Friday, March 21, 2014

Complete Chaos

Creative Commons 2.0
All of my thoughts about this paper are swirling around in my head with no sense of order. It's complete chaos in there. So, in an attempt to create order here are some questions and a mini-draft of my paper to circulate to others in order to get some more feedback.

Questions: Can I compare Death from The Book Thief and the death themes in Alice and Wonderland and Through the Looking-Glass by using past representations of death? Would it work? Would it make sense? Is this even a good idea? Are there better ways to do this? Any advice or feedback would be greatly appreciated.

(This mini-draft only uses two out of the many comparisons that I have planned for my paper.)

The Growth of Death

Death, as the narrator of The Book Thief, can be better understood by looking at the personifications and representations of death that have not only occurred previously, but by those that have been used recently. The past accounts of death provide the framework for how this particular narrator was created. The more current accounts show how our modern perspective of Death, as a character, has changed. The growth of Death as a character, and as a unique narrator of The Book Thief, can be understood by looking at the past and present representations throughout world culture.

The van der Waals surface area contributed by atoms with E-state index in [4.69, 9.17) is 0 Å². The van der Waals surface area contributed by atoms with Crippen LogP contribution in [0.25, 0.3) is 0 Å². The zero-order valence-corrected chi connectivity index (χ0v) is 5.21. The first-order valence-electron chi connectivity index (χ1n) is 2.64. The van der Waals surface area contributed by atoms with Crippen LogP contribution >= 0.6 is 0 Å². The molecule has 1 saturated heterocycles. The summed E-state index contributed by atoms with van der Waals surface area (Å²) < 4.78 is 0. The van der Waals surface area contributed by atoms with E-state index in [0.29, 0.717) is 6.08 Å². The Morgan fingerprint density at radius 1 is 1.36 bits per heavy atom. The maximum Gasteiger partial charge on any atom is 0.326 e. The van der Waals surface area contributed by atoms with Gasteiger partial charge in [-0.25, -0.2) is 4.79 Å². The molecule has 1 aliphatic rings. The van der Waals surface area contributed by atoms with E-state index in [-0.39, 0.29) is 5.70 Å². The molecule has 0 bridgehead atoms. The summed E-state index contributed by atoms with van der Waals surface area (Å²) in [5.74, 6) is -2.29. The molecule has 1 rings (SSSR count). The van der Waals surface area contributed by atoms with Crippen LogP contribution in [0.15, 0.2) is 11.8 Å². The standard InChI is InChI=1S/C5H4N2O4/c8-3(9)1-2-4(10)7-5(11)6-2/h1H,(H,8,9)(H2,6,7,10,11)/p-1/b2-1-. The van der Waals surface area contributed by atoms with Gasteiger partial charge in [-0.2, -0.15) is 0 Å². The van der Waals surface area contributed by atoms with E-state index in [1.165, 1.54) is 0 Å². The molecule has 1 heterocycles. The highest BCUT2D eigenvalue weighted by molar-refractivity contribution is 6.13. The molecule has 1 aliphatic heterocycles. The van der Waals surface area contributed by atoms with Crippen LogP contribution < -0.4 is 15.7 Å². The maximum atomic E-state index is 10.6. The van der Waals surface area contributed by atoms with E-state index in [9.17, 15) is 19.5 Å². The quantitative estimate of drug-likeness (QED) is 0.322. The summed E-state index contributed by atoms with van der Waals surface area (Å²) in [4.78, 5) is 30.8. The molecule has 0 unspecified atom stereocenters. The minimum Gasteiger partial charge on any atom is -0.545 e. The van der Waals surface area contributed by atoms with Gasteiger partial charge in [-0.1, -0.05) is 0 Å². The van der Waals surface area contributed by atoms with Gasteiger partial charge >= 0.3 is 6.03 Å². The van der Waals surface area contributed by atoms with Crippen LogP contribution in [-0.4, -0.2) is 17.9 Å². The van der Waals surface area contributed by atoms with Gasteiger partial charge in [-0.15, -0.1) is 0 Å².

Death, as the narrator of The Book Thief, lacks the aspects of the traditional character representations of death. He has human qualities: emotions, frustrations, concerns. He does his job – taking the souls of the dead – in a peaceful manner. He does it because it is his job and there is no one else to take his place.

One of the older representations of death that can be compared to the narrator of The Book Thief comes from Greek mythology. The god of peaceful, non-violent death: Thanatos. Death, the narrator, can be compared to Thanatos because Death is also peaceful. Death recognizes the value of life, especially when it has been taken from those who died young. “I carried them [the souls of the dead] in my fingers, like suitcases. Or I’d throw them over my shoulder. It was only the children I carried in my arms.” Death gently takes the human’s souls with him. He cares.

While the Queen of Hearts from the novel Alice’s Adventures in Wonderland is not a physical representation of death, she can contribute to the characteristics of Death from The Book Thief. With her story, the Queen of Hearts introduces death, “Off with their head!” but she does not kill anyone. Death, as the narrator, can be seen in a similar way. As the narrator, he tells the story, he explains what happens to the characters. He introduces the act of dying. He explains it through his behavior and his actions. Although he removes the souls of the dead, he himself does not kill anyone, just like the Queen of Hearts.


  1. I think the fact that you are questioning your own risky thesis and idea bodes well. Yes, it may be difficult to prove, but I think it's a risky drive that will allow you to create an awesome paper!
    So far I like your comparisons... are you also going to bring in contrasts to show the development of 'death'?

    1. What do you mean by contrasts? Just contrasting different versions of Death?